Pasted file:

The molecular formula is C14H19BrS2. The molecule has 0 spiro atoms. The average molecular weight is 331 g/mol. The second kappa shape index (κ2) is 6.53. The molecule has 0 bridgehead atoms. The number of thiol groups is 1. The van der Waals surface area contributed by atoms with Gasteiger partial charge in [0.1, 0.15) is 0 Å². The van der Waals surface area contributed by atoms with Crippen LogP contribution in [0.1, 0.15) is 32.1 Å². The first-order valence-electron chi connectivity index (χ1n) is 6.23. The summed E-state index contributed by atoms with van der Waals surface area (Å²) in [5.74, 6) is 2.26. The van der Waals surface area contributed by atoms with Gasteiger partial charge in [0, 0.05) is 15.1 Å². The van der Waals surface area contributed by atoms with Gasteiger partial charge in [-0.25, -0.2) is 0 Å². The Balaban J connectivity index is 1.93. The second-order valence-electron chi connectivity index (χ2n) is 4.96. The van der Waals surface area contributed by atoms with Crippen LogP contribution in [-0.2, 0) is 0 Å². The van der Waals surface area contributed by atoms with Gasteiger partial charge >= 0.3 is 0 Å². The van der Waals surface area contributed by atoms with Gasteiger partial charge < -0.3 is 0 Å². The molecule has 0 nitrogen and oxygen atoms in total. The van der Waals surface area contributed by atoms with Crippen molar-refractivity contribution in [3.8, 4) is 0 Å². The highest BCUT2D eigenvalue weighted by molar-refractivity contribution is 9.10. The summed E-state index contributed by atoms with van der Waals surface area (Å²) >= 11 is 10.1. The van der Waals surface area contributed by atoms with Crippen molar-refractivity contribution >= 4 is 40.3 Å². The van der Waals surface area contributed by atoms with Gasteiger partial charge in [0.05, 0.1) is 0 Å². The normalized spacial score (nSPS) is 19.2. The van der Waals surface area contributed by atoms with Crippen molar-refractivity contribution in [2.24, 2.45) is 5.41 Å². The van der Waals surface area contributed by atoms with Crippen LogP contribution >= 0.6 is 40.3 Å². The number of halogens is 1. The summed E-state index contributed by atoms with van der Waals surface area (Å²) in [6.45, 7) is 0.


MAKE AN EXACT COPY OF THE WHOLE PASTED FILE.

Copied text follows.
The molecular formula is C14H19BrS2. The molecule has 0 spiro atoms. The average molecular weight is 331 g/mol. The second kappa shape index (κ2) is 6.53. The molecule has 0 bridgehead atoms. The number of thiol groups is 1. The van der Waals surface area contributed by atoms with Gasteiger partial charge in [0.1, 0.15) is 0 Å². The van der Waals surface area contributed by atoms with Crippen LogP contribution in [0.1, 0.15) is 32.1 Å². The first-order valence-electron chi connectivity index (χ1n) is 6.23. The summed E-state index contributed by atoms with van der Waals surface area (Å²) in [5.74, 6) is 2.26. The van der Waals surface area contributed by atoms with Gasteiger partial charge in [0, 0.05) is 15.1 Å². The van der Waals surface area contributed by atoms with Gasteiger partial charge in [-0.25, -0.2) is 0 Å². The Balaban J connectivity index is 1.93. The second-order valence-electron chi connectivity index (χ2n) is 4.96. The van der Waals surface area contributed by atoms with Crippen LogP contribution in [-0.2, 0) is 0 Å². The van der Waals surface area contributed by atoms with Gasteiger partial charge >= 0.3 is 0 Å². The van der Waals surface area contributed by atoms with Gasteiger partial charge < -0.3 is 0 Å². The molecule has 0 nitrogen and oxygen atoms in total. The van der Waals surface area contributed by atoms with Crippen molar-refractivity contribution in [3.8, 4) is 0 Å². The highest BCUT2D eigenvalue weighted by molar-refractivity contribution is 9.10. The summed E-state index contributed by atoms with van der Waals surface area (Å²) >= 11 is 10.1. The van der Waals surface area contributed by atoms with Crippen molar-refractivity contribution >= 4 is 40.3 Å². The van der Waals surface area contributed by atoms with Gasteiger partial charge in [0.05, 0.1) is 0 Å². The normalized spacial score (nSPS) is 19.2. The van der Waals surface area contributed by atoms with Crippen molar-refractivity contribution in [2.24, 2.45) is 5.41 Å². The van der Waals surface area contributed by atoms with Crippen LogP contribution >= 0.6 is 40.3 Å². The number of halogens is 1. The summed E-state index contributed by atoms with van der Waals surface area (Å²) in [6.45, 7) is 0.